Fox v. Colvin

Filing 30

ORDER: (1) Adopting 27 Report and Recommendation; (2) Granting Plaintiff's 16 Motion for Summary Judgment; (3) Denying Defendant's 18 Motion for Summary Judgment; and (4) Remanding for Further Proceedings. Signed by Judge Roger T. Benitez on 9/12/2017.(knb)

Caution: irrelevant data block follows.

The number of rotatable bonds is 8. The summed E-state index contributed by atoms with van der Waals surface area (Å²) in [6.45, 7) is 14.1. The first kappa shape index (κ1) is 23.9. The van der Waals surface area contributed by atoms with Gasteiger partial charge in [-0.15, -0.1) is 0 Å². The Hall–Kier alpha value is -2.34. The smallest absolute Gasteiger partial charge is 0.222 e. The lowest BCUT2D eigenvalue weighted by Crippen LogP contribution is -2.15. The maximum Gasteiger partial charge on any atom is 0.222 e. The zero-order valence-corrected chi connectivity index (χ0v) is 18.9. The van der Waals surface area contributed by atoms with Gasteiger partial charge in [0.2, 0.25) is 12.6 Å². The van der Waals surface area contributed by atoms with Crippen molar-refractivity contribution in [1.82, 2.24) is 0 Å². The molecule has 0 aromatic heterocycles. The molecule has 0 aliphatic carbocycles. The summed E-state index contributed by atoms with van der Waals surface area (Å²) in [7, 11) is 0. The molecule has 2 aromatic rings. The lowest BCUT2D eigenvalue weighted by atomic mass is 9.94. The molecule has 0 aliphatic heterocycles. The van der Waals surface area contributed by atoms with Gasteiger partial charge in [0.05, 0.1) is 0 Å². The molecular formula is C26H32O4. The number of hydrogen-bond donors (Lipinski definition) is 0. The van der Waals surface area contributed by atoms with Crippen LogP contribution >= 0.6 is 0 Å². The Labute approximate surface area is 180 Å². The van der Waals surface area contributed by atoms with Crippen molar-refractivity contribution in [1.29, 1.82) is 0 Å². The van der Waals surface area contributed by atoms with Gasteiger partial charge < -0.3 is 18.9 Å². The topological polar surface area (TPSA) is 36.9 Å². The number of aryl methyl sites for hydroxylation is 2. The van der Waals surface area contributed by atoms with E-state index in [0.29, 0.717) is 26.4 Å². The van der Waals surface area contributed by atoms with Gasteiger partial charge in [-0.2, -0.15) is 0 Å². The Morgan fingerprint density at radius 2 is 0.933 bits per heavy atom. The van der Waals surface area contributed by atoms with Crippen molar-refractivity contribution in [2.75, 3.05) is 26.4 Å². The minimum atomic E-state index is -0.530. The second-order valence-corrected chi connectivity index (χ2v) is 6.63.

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1 fils® 2 n SEP 12 PM Vs P 3 4 •.? V • 5 U)C OSRfW 6 7 8 UNITED STATES DISTRICT COURT 9 SOUTHERN DISTRICT OF CALIFORNIA 10 11 ALETHEA ELIN FOX, Case No.: 3:16-cv-01401 Plaintiff, 12 13 v. 14 ORDER: NANCY A. BERRYHILL, Acting Commissioner of Social Security, Defendant.1 15 16 (I) ADOPTING REPORT AND RECOMMENDATION; (2) GRANTING PLAINTIFF’S MOTION FOR SUMMARY JUDGMENT; 17 18 (3) DENYING DEFENDANT’S MOTION FOR SUMMARY JUDGMENT; and 19 20 (4) REMANDING FOR FURTHER PROCEEDINGS 21 22 23 24 Plaintiff Alethea Elin Fox filed this action seeking judicial review of the Commissioner of Social Security’s denial of her application for disability insurance 25 26 27 28 i The Court substitutes Nancy A. Berryhill, the Acting Commissioner of Social Security, for Carolyn W. Colvin, the former Acting Commissioner of Social Security, as Defendant in this suit. See Fed. R. Civ. P. 25. l 3:16-cv-01401 1 benefits. Plaintiff filed a motion for summary judgment. (ECFNo. 16). Defendant filed 2 a cross-motion for summary judgment. (ECFNo. 18). The Honorable Andrew G. 3 Schopler issued a thoughtful and thorough Report and Recommendation recommending 4 that this Court grant Plaintiffs motion, deny Defendant’s motion, and remand the case 5 for further proceedings. (ECF No. 27). Defendant filed timely objections to the Report 6 and Recommendation (ECF No. 28), to which Plaintiff replied (ECF No. 29). Where a party files a timely objection to a report and recommendation, the Court 7 8 reviews de novo those portions of the report or specific proposed findings or 9 recommendations to which an objection is filed. 28 U.S.C. § 636(b)(1). Having 10 conducted a de novo review, the Court adopts the Report and Recommendation in full. 11 BACKGROUND 12 Plaintiff applied for disability benefits claiming she has been unable to work since 13 June 1, 2007. The Administrative Law Judge (“ALJ”) found that Plaintiff suffered from 14 the severe impairment of affective disorder, but found that she has the residual functional 15 capacity to perform a full range of work at all exertional levels but is limited to 16 completing simple, routine tasks in a nonpublic setting. The ALJ’s decision gave “great 17 weight” to the opinions of the state agency medical consultants, “some weight” to the 18 opinion of the psychiatric consultative examiner, and “little weight” to the opinions of 19 Plaintiffs two treating physicians, Dr. Wendy Khentigan and Dr. Clark Smith. (AR 2520 26). 21 The issue before the Court is whether the ALJ articulated specific and legitimate 22 reasons for rejecting the opinion of Dr. Smith. Dr. Smith is one of Plaintiff s treating 23 psychiatrists. Plaintiff began seeing him on June 10, 2013. By the time of the 24 administrative hearing, the ALJ had Dr. Clark’s treatment records from fourteen visits by 25 Plaintiff. Those visits occurred on June 10, 2013, July 8, 2013, August 5, 2013, 26 September 4, 2013, October 2, 2013, October 30, 2013, December 2, 2013, January 2, 27 2014, February 3, 2014, March 3, 2014, April 2, 2014, April 30, 2014, May 25, 2014, and 28 June 26, 2014. (See AR Exs. 12F & 13F). As these records reveal, Plaintiff visited Dr. 2 3:16-cv-01401 1 Smith once approximately every thirty days for over a year. During her treatment, she 2 took a mix of medications to treat her mental health and block opiate cravings. These 3 medications included Subutex and Suboxone for the opiate cravings (AR 476, 487), and 4 Klonopin, Lamictal, Gabapentin, Wellbutrin, Zoloft, and Saphris to treat her mental 5 illnesses (AR 475, 480, 487). The records show that Plaintiff had good months and bad 6 months. In some months, she reported feeling better with decreased depression and no 7 anger, mania, or mood swings. (See AR 477, 480). In other visits, she reported feeling 8 “really depressed,” “overwhelmed, 99 U stressed out,” and “scared to go outside.” (See AR 9 478-80). 10 On November 8, 2013, Dr. Smith completed a “Mental Impairment Residual 11 Functional Capacity Questionnaire.” He noted that she has “[decreased] 12 focus/concentration/ability to concentrate, with scattered & disjointed thought process.” 13 (AR 487). In a check-box style form, he indicated that Plaintiff has “pervasive loss of 14 interest [in] most activities,” “blunt, flat or inappropriate affect,” “mood disturbance,” 15 “difficulty thinking or concentrating,” “persistent disturbances of mood or affect,” 16 “emotional withdrawal or isolation,” “bipolar syndrome with a history of episodic periods 17 manifested by a full symptomatic picture of both manic and depressive syndromes, 18 currently characterized by either or both syndromes,” “emotional lability,” “easy 19 distractibility,” and “oddities of thought, perception, speech or behavior.” (AR 488). He 20 further noted that she has “moderate” restrictions on her activities of daily living, 21 “moderate” difficulties in maintaining social functioning, “marked” difficulties in 22 maintaining concentration, persistence, or pace, and “one or two” episodes of 23 decompensation within a 12-month period. (AR 497). 24 In assessing mental abilities needed to do unskilled work, Dr. Smith reported that 25 Plaintiff was “unable to meet competitive standards” in eleven out of fifteen categories, 26 such as “understand and remember short and simple instructions,” “maintain attention for 27 two hour segments,” and “make simple work-related decisions.” (AR 489). In the 28 remaining four categories—“maintain regular attendance and be punctual within 3 3:16-cv-01401 1 customary, usual strict tolerances,” “ask simple questions or request assistance,” “get 2 along with co-workers or peers without causing them undue distraction or exhibiting 3 behavioral extremes,” and “be aware of normal hazards and take appropriate 4 precautions,”—Dr. Smith noted that Plaintiff is “seriously limited, but not precluded.” 5 (Id.) Dr. Smith explained that Plaintiff has a “scattered & distracted thought process, 6 unstable mood, [and] inability to tolerate stress.” (Id.) He opined that Plaintiff would be 7 expected to miss more than four days of work per month because of her impairments. 8 (AR 492). 9 As noted, the ALJ accorded “little weight” to Dr. Smith’s opinion in the “Mental 10 Impairment Residual Functional Capacity Questionnaire.” In rejecting his opinion, the 11 ALJ wrote: 12 13 14 15 The severity of the functional limitations assessed by Dr. Smith are inconsistent with claimant’s medical records. Dr. Smith’s treatment records reveal an insignificant treatment history with the claimant and conservative psychiatric treatment. Additionally, Dr. Smith opines the claimant’s impairments began in 2003; however, there is no evidence in the record to support such a conclusion. 16 17 (AR 26). Judge Schopler considered the ALJ’s reasons and found them neither specific 18 nor legitimate. 19 20 STANDARD OF REVIEW An applicant may seek judicial review of a final agency decision pursuant to 42 21 U.S.C. §§ 405(g), 1383(c)(3). An ALJ’s decision will be reversed by the reviewing court 22 only if “it is based upon legal error or is not supported by substantial evidence.” Bayliss 23 v. Barnhart, All F.3d 1211, 1214 n.l (9th Cir. 2005) (citation omitted). “Substantial 24 evidence means more than a mere scintilla but less than a preponderance; it is such 25 relevant evidence as a reasonable mind might accept as adequate to support a 26 conclusion.” Andrews v. Shalala, 53 F.3d 1035, 1039 (9th Cir. 1995). The Court must 27 consider the record as a whole, weighing both the evidence that supports and detracts 28 from the ALJ’s conclusion. See Mayes v. Massanari, 276 F.3d 453, 459 (9th Cir. 2001); 4 3:16-CV-01401 1 Desrosiers v. Sec ’y of Health & Human Servs., 846 F.2d 573, 576 (9th Cir. 1988). “The 2 ALJ is responsible for determining credibility, resolving conflicts in medical testimony, 3 and for resolving ambiguities.” Andrews, 53 F.3d at 1039. Where the evidence is 4 susceptible to more than one rational interpretation, the ALJ’s decision must be upheld. 5 Id at 1039-40. The Court may not reverse an ALJ’s decision on account of an error that 6 is harmless. Molina v. Astrue, 674 F.3d 1104, 1111 (9th Cir. 2012). 7 DISCUSSION 8 The medical opinion of a claimant’s treating physician is given “controlling 9 weight” if it is “well-supported by medically acceptable clinical and laboratory diagnostic 10 techniques and is not inconsistent with the other substantial evidence in [the claimant’s] 11 case record.” 20 C.F.R. § 404.1527(c)(2). When a treating physician’s opinion is not 12 controlling, it is weighted accorded to factors such as length of the treatment relationship 13 and the frequency of examination, the nature and extent of the treatment relationship, 14 supportability, consistency with the record, and specialization of the physician. Id. § 15 404.1527(c)(2)-(6). 16 If a treating or examining physician’s opinion is contradicted by another doctor’s 17 opinion, as here, an ALJ may only reject it by providing specific and legitimate reasons 18 that are supported by substantial evidence. Bayliss v. Barnhart, 427 F.3d 1211, 1216 (9th 19 Cir. 2005). “The ALJ can meet this burden by setting out a detailed and thorough 20 summary of the facts and conflicting clinical evidence, stating his interpretation thereof, 21 and making findings.” Magallanes v. Bowen, 881 F.2d 747, 751 (9th Cir. 1989) (quoting 22 Cotton v. Bowen, 799 F.2d 1403, 1408 (9th Cir. 1986)). 23 In this case, the ALJ set forth four reasons to reject Dr. Smith’s opinion: (1) the 24 opinion’s inconsistency with Plaintiffs medical records, (2) Plaintiffs insignificant 25 treatment history, (3) Plaintiffs conservative course of treatment, and (4) an unsupported 26 or incorrect statement by Dr. Smith that Plaintiffs impairments began in 2003. For 27 reasons explained more fully in the Report and Recommendation, the Court concludes 28 that none of the ALJ’s reasons withstand scrutiny. Plaintiff saw Dr. Smith monthly for 5 3:16-cv-01401 1 over a year for psychotherapy. Such a history of treatment is not “insignificant.” Nor 2 was Plaintiffs treatment “conservative.” In addition to the monthly psychotherapy 3 appointments, Dr. Smith treated Plaintiffs condition with a number of psychotropic 4 prescription medications. The ALJ does not point to any evidence to say that more 5 aggressive treatment was recommended. Without farther explanation why the ALJ 6 believes Plaintiffs treatment is “insignificant” and “conservative,” these conclusory 7 assertions fall short of the “specific and legitimate reasons” standard. 8 The ALJ also failed to explain his conclusory finding that Dr. Smith’s opinion is 9 inconsistent with the overall medical record. See Trevizo v. Berryhill, 862 F.3d 987, 999 10 (9th Cir. 2017) (rejecting ALJ’s “conclusory determination that the [treating physician’s] 11 opinion was contradicted where “the ALJ pointed to nothing in... the clinical record that 12 contradicted the treating physician’s opinion”). The Report and Recommendation notes, 13 and Defendant’s Objection observes, that Plaintiff exhibited some improvement. But 14 “[t]he ALJ failed to analyze the periods of improvement in the context of [Plaintiffs] 15 treatment history to ensure that the improvement was not temporary.” Colter v. Berryhill, 16 985 F. App’x 616, 617 (9th Cir. 2017) (citing Ghanim v. Colvin, 763 F.3d 1154,1164 17 (9th Cir. 2014) (explaining that treatment records reflecting improvement “must be 18 viewed in light of the overall diagnostic record”)). 19 Finally, the ALJ rejects the opinion because “there is no evidence in the record to 20 support” Dr. Smith’s statement that Plaintiffs impairments began in 2003. Even if the 21 ALJ were correct, such a reason is insufficient to justify a complete rejection of Dr. 22 Smith’s opinion. Nonetheless, as explained further in the Report and Recommendation, 23 there is evidence in Dr. Smith’s treatment notes that Plaintiff claims disability since 2003. 24 Accordingly, the Court overrules Defendant’s objections and adopts the Report and 25 26 27 28 Recommendation in its entirety. CONCLUSION The Court ADOPTS the Report and Recommendation (ECF No. 27). Plaintiffs motion for summary judgment is GRANTED (ECF No. 16) and Defendant’s motion for 6 3:16-cv-01401 1 summary judgment is DENIED (ECF No. 18). This case is REMANDED for further 2 proceedings consistent with the Report and Recommendation. 3 IT IS SO ORDERED. 4 5 6 7 Dated: HOK. ROTkR T. BENITEZ United States District Judge 8 9 10 11 12 13 14 15 16 17 18 19 20 21 22 23 24 25 26 27 28 7 3:16-cv-01401